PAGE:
The United States Supreme Court heard oral argument in a case with potentially far-reaching implications for issues at the intersection of civil rights and religious freedoms on December 5, 2017. Masterpiece Cakeshop, Ltd. v. Colorado Civil Rights Commission, No. 16-111.

The Court will decide whether applying Colorado’s Anti-Discrimination Law (CADA) to a baker who refused, based on his religious belief, to prepare and sell a wedding cake to a same-sex couple violates the baker’s First Amendment rights.

CADA prohibits places of public accommodation from discriminating against individuals on the basis of certain protected characteristics, including sexual orientation.

The Colorado Civil Rights Commission found that Jack Phillips violated CADA when he refused to sell a cake to a same-sex couple for their wedding.

Kristen Waggoner, arguing for Phillips, did not make the broad claim that a business owner with a religious belief should be allowed to refuse services based on the same-sex status of customers. Instead, she argued that the Commission’s actions constituted “compelled speech,” a violation of the First Amendment. She explained that the objection was to the message expressed by the cake, as opposed to the people who requested it.

During oral argument, Justices Ruth Bader Ginsburg, Stephen Breyer, Sonia Sotomayor, and Elena Kagan expressed concern over ruling in a way that would “undermine every civil rights law from the year two.” Justice Sotomayor pointedly asked about whether speech espousing religious beliefs should trump public accommodation laws that prohibit discrimination on the basis of legally protected characteristics such as race. The Justices pressed Waggoner to distinguish between the baker’s position and that of a hypothetical individual who refused on religious grounds to bake a cake for an interracial wedding.

Chief Justice John Roberts and Justices Samuel Alito and Neil Gorsuch expressed concern over respecting the sincerely held religious beliefs of individuals like Phillips, and potentially providing protection to a company for refusing services broader than the “compelled speech” doctrine advocated by Phillips. Chief Justice Roberts repeatedly returned to a hypothetical indicating his sympathy for a company with strongly held religious beliefs seeking to refuse services to a same-sex married couple.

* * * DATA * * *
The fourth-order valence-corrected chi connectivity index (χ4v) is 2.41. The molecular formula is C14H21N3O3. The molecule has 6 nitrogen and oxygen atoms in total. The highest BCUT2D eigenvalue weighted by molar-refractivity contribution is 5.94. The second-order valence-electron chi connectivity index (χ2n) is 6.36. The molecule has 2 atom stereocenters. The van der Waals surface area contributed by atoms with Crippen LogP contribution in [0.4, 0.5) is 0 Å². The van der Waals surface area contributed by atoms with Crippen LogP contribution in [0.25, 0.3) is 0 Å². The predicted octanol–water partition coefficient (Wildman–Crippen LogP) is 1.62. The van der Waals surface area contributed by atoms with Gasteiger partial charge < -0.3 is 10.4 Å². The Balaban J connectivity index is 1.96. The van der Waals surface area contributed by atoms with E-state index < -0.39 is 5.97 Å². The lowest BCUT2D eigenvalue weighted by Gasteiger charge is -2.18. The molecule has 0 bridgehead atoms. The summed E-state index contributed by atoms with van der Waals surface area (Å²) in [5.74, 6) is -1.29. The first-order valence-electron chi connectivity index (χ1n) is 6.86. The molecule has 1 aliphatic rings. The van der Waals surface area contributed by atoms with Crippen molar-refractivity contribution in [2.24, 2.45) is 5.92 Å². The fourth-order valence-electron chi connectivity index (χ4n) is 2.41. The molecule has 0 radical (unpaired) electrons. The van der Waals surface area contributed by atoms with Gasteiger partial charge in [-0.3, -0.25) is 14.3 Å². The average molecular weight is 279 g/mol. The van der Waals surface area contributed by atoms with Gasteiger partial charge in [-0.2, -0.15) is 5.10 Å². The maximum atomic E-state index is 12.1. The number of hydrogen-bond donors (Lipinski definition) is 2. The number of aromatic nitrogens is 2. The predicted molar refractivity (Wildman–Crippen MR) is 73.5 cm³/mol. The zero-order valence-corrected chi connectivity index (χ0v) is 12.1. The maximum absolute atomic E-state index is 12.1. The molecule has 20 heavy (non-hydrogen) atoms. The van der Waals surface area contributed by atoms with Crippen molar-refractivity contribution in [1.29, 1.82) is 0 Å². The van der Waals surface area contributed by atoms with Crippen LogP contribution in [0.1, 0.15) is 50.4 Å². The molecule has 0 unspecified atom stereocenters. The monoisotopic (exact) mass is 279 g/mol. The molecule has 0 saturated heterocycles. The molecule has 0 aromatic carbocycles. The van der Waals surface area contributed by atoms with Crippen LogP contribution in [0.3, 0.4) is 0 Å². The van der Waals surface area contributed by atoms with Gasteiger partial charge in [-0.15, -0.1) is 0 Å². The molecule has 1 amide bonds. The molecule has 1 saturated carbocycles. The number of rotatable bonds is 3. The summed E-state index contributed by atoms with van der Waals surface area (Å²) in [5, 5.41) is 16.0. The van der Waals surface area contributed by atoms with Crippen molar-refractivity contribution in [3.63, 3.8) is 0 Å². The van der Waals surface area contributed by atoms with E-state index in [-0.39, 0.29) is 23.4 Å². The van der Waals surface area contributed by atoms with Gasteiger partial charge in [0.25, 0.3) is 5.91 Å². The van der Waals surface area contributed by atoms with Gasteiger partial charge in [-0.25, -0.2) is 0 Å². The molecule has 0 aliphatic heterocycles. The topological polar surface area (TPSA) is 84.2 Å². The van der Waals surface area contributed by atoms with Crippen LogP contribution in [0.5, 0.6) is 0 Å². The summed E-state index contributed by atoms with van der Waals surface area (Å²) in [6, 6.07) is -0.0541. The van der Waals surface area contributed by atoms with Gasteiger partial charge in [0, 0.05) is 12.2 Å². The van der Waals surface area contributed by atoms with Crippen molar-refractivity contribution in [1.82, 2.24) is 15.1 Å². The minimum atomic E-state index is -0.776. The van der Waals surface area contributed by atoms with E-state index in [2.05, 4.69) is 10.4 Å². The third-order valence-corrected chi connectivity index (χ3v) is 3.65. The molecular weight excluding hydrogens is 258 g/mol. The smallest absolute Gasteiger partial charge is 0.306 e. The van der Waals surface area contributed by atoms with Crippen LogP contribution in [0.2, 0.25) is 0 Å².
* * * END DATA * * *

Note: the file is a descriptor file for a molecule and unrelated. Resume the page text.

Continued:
As was the case with the Court’s landmark 2015 Obergefell v. Hodges ruling (which effectively legalized same-sex marriage), Justice Anthony Kennedy’s vote likely will decide the outcome of this case. Initially, Justice Kennedy appeared sympathetic to the same-sex couple, Charlie Craig and David Mullins. He asked U.S. Solicitor General Noel Francisco, representing the U.S. in opposing CADA, whether a ruling invalidating CADA would allow “a baker [to] put a sign in his window, we do not bake cakes for gay weddings.” Francisco replied that it would. Justice Kennedy then questioned whether that would be “an affront to the gay community.”

As the argument progressed, Justice Kennedy appeared to shift his concerns to whether the Colorado Civil Rights Commission’s initial ruling demonstrated an anti-religious bias. He pointed to the Commissioner’s statement that “freedom of religion used to justify discrimination is a despicable piece of rhetoric[,]” as evidence of such bias. He also said the state’s position is “neither tolerant nor respectful of Mr. Phillips’ religious beliefs.” Ultimately, Justice Kennedy echoed the concerns of other Justices for striking an appropriate balance between freedom of religion and freedom from discrimination.

The Court’s decision may have far-reaching implications for the application of civil rights laws for those who seek to avoid those laws on the grounds of religious belief.